The general federal conspiracy statute is 18 U.S.C. § 371. This statute criminalizes both conspiracies to defraud the United States as well as conspiracies to violate any other provision of federal law. By the text of that provision you can see how the two elements work. The statue says that it is a crime,
The United States Code contains other specific conspiracy provisions. For example, 21 U.S.C. § 846 makes it illegal to commit a conspiracy to manufacture, distribute, or possess with intent to distribute controlled substances. 18 U.S.C. § 1951 – which prohibits committing a robbery of any article in interstate commerce – contains its own conspiracy provision. So section 1951 makes it a crime both to commit a robbery and to conspire to commit a robbery.
Courts have held that a person can be in a conspiracy with another person, even if the two people never meet or interact – as long as they knew the other person was doing something to further the conspiracy. This is most common in a larger sprawling conspiracy where a central person, or a group of people, is coordinating the work of many others.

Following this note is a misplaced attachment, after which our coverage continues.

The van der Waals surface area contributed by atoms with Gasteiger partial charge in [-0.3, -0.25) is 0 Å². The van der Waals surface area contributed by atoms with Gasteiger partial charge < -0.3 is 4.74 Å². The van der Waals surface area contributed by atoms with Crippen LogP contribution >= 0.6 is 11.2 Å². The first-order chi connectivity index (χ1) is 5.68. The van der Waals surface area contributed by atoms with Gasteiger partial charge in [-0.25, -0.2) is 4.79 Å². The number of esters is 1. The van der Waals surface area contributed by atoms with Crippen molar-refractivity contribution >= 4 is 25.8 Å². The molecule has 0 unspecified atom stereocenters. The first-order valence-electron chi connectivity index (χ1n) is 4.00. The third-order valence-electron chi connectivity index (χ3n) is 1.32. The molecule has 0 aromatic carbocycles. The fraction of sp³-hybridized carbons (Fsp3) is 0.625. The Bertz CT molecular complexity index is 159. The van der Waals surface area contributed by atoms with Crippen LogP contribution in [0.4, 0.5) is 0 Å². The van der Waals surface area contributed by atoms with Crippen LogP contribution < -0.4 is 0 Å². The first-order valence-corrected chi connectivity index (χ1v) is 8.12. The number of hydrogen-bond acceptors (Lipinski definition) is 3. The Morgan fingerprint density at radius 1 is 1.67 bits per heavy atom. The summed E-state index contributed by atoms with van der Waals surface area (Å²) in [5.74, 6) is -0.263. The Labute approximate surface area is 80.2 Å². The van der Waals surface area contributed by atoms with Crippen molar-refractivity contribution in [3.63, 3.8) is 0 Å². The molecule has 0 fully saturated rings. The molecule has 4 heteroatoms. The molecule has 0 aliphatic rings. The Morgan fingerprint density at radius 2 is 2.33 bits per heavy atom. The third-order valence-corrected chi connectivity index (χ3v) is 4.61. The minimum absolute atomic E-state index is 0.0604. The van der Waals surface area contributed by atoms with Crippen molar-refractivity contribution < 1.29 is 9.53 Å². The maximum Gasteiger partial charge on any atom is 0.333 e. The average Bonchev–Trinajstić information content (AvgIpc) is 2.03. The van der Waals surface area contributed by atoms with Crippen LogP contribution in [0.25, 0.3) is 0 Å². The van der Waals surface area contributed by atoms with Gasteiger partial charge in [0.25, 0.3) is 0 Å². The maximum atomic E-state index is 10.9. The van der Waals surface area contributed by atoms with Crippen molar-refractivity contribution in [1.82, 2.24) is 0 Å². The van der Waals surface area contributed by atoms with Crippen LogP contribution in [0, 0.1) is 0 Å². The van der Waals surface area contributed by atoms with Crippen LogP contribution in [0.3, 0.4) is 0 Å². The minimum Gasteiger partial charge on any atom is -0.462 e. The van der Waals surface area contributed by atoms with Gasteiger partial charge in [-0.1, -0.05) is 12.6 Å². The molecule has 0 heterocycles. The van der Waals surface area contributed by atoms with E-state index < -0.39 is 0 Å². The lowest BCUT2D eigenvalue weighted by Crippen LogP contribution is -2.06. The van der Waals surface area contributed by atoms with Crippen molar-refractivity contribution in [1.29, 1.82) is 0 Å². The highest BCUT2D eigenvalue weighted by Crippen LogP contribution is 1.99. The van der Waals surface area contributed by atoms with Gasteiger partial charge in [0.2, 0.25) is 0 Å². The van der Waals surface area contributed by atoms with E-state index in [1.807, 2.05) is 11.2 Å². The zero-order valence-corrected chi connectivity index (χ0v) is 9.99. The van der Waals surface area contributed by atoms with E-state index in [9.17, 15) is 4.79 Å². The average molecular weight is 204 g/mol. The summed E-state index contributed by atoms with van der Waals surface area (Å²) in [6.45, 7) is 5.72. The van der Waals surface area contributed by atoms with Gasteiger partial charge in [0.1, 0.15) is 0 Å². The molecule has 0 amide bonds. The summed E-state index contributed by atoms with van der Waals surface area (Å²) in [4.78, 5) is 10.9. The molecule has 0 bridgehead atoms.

Conspiracy charges have the potential to be abused by the government, and taken to absurd consequences – in theory, a conspiracy offense could be committed, and prosecuted in federal court, merely by having two people agree that they would rob a bank together and then buy a ski mask to wear in the bank robbery.
One vicious consequence of a conspiracy charge is that a very minor participant in a conspiracy can be swept up in the same case as someone who is much more responsible for criminal conduct. This is a particularly bad problem in drug conspiracy cases. For example, a person who had a very minor role in a drug conspiracy that involved a significant quantity of drugs can be subject to a mandatory minimum for all the drugs in the conspiracy.